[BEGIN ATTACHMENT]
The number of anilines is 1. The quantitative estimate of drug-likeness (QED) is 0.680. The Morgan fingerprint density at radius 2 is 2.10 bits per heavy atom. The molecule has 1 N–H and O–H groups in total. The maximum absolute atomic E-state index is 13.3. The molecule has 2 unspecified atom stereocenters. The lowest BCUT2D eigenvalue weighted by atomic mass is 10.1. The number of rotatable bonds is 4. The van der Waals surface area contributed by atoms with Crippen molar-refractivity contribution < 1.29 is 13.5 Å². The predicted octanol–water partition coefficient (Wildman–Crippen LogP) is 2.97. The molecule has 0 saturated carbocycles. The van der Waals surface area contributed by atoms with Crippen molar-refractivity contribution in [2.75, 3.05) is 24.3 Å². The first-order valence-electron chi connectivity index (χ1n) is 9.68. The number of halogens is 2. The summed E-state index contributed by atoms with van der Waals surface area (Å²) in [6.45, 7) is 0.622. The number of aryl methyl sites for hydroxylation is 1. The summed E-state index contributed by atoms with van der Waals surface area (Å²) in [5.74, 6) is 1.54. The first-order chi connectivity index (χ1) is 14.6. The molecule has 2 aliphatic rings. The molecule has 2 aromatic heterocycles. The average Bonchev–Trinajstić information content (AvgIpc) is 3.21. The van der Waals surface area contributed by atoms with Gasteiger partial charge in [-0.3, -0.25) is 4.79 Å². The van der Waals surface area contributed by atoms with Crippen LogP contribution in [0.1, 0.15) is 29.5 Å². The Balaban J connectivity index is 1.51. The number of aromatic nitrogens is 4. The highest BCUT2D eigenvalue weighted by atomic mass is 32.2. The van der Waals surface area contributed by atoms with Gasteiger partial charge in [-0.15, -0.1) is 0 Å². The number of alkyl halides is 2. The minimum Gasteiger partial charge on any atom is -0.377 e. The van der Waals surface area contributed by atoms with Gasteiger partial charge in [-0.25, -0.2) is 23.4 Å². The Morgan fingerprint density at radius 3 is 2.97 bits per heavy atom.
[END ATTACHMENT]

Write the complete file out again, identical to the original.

The number of anilines is 1. The quantitative estimate of drug-likeness (QED) is 0.680. The Morgan fingerprint density at radius 2 is 2.10 bits per heavy atom. The molecule has 1 N–H and O–H groups in total. The maximum absolute atomic E-state index is 13.3. The molecule has 2 unspecified atom stereocenters. The lowest BCUT2D eigenvalue weighted by atomic mass is 10.1. The number of rotatable bonds is 4. The van der Waals surface area contributed by atoms with Crippen molar-refractivity contribution < 1.29 is 13.5 Å². The predicted octanol–water partition coefficient (Wildman–Crippen LogP) is 2.97. The molecule has 0 saturated carbocycles. The van der Waals surface area contributed by atoms with Crippen molar-refractivity contribution in [2.75, 3.05) is 24.3 Å². The first-order valence-electron chi connectivity index (χ1n) is 9.68. The number of halogens is 2. The summed E-state index contributed by atoms with van der Waals surface area (Å²) in [6.45, 7) is 0.622. The number of aryl methyl sites for hydroxylation is 1. The summed E-state index contributed by atoms with van der Waals surface area (Å²) in [5.74, 6) is 1.54. The first-order chi connectivity index (χ1) is 14.6. The molecule has 2 aliphatic rings. The molecule has 2 aromatic heterocycles. The average Bonchev–Trinajstić information content (AvgIpc) is 3.21. The van der Waals surface area contributed by atoms with Gasteiger partial charge in [-0.3, -0.25) is 4.79 Å². The van der Waals surface area contributed by atoms with Crippen LogP contribution in [0.1, 0.15) is 29.5 Å². The Balaban J connectivity index is 1.51. The number of aromatic nitrogens is 4. The highest BCUT2D eigenvalue weighted by atomic mass is 32.2. The van der Waals surface area contributed by atoms with Gasteiger partial charge in [-0.15, -0.1) is 0 Å². The number of alkyl halides is 2. The minimum Gasteiger partial charge on any atom is -0.377 e. The van der Waals surface area contributed by atoms with Gasteiger partial charge in [-0.25, -0.2) is 23.4 Å². The Morgan fingerprint density at radius 3 is 2.97 bits per heavy atom.